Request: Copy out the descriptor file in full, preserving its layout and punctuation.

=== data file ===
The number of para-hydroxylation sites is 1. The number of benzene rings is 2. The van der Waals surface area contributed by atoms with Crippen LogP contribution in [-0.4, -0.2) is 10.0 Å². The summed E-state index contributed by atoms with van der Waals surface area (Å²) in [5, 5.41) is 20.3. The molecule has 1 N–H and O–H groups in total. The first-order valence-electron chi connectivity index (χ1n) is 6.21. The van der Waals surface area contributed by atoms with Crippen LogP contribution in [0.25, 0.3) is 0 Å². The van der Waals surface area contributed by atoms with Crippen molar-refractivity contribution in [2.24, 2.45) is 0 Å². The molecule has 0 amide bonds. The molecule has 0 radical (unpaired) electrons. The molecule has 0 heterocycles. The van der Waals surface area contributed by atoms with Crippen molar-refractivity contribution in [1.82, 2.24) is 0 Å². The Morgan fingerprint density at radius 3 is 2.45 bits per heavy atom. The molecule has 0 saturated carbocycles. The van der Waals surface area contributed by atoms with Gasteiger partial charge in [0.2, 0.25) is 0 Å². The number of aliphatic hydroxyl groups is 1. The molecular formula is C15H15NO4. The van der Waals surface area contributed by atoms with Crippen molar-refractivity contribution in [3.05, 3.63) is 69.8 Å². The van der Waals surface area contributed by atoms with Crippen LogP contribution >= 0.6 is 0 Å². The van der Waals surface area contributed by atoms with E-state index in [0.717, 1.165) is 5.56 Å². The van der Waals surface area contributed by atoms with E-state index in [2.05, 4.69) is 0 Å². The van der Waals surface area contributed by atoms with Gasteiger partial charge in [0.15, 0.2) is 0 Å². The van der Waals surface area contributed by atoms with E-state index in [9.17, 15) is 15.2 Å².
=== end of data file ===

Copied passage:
The number of para-hydroxylation sites is 1. The number of benzene rings is 2. The van der Waals surface area contributed by atoms with Crippen LogP contribution in [-0.4, -0.2) is 10.0 Å². The summed E-state index contributed by atoms with van der Waals surface area (Å²) in [5, 5.41) is 20.3. The molecule has 1 N–H and O–H groups in total. The first-order valence-electron chi connectivity index (χ1n) is 6.21. The van der Waals surface area contributed by atoms with Crippen LogP contribution in [0.25, 0.3) is 0 Å². The van der Waals surface area contributed by atoms with Crippen molar-refractivity contribution in [2.24, 2.45) is 0 Å². The molecule has 0 amide bonds. The molecule has 0 radical (unpaired) electrons. The molecule has 0 heterocycles. The van der Waals surface area contributed by atoms with Crippen molar-refractivity contribution in [1.82, 2.24) is 0 Å². The Morgan fingerprint density at radius 3 is 2.45 bits per heavy atom. The molecule has 0 saturated carbocycles. The van der Waals surface area contributed by atoms with Gasteiger partial charge in [0.2, 0.25) is 0 Å². The number of aliphatic hydroxyl groups is 1. The molecular formula is C15H15NO4. The van der Waals surface area contributed by atoms with Crippen molar-refractivity contribution in [3.05, 3.63) is 69.8 Å². The van der Waals surface area contributed by atoms with Crippen LogP contribution >= 0.6 is 0 Å². The van der Waals surface area contributed by atoms with E-state index in [0.717, 1.165) is 5.56 Å². The van der Waals surface area contributed by atoms with E-state index in [2.05, 4.69) is 0 Å². The van der Waals surface area contributed by atoms with Gasteiger partial charge in [0.15, 0.2) is 0 Å². The van der Waals surface area contributed by atoms with E-state index in [9.17, 15) is 15.2 Å².